The Old English Language

Literary/ Cultural Context Essay

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Old English is the term generally used to refer to the period of the English language extending, approximately, from 600 to 1150. These dates are arbitrary, because linguistic changes do not happen overnight. However, they are useful pointers, on the one hand, to the developing differences between the Continental Germanic linguistic varieties brought over by the Germanic tribes who conquered Britain in the fifth century and, on the other hand, to the considerable changes in terms of pronunciation, grammar and vocabulary that the language underwent in the transition from the Old to the Middle English period.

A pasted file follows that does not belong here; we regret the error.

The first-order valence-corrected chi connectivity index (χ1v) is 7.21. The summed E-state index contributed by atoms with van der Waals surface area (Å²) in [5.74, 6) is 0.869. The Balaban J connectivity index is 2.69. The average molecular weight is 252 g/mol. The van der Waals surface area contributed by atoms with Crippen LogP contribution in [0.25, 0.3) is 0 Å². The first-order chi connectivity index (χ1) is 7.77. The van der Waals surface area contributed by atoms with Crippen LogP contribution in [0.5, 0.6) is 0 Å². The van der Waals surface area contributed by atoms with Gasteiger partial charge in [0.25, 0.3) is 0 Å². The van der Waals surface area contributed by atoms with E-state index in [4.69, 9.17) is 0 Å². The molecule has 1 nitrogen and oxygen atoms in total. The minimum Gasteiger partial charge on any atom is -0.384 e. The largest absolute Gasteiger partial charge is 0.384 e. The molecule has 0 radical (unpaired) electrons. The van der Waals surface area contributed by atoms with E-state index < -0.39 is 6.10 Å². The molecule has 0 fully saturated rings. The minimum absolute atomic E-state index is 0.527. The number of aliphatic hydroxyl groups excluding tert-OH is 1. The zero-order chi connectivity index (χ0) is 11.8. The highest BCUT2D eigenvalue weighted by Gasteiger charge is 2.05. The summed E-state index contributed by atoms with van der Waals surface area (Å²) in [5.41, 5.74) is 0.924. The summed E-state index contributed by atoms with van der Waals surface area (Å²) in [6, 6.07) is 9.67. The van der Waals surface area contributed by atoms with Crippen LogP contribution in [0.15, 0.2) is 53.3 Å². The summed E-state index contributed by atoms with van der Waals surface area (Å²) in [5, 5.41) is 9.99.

Scholars commonly identify two branches in fifth-century Germanic: East Germanic (spoken by the Goths; this branch is nowadays extinct) and North-West Germanic; the latter is said to

3372 words

Citation: Pons-Sanz, Sara. "The Old English Language". The Literary Encyclopedia. First published 10 December 2011 [, accessed 03 December 2023.]

17654 The Old English Language 2 Historical context notes are intended to give basic and preliminary information on a topic. In some cases they will be expanded into longer entries as the Literary Encyclopedia evolves.

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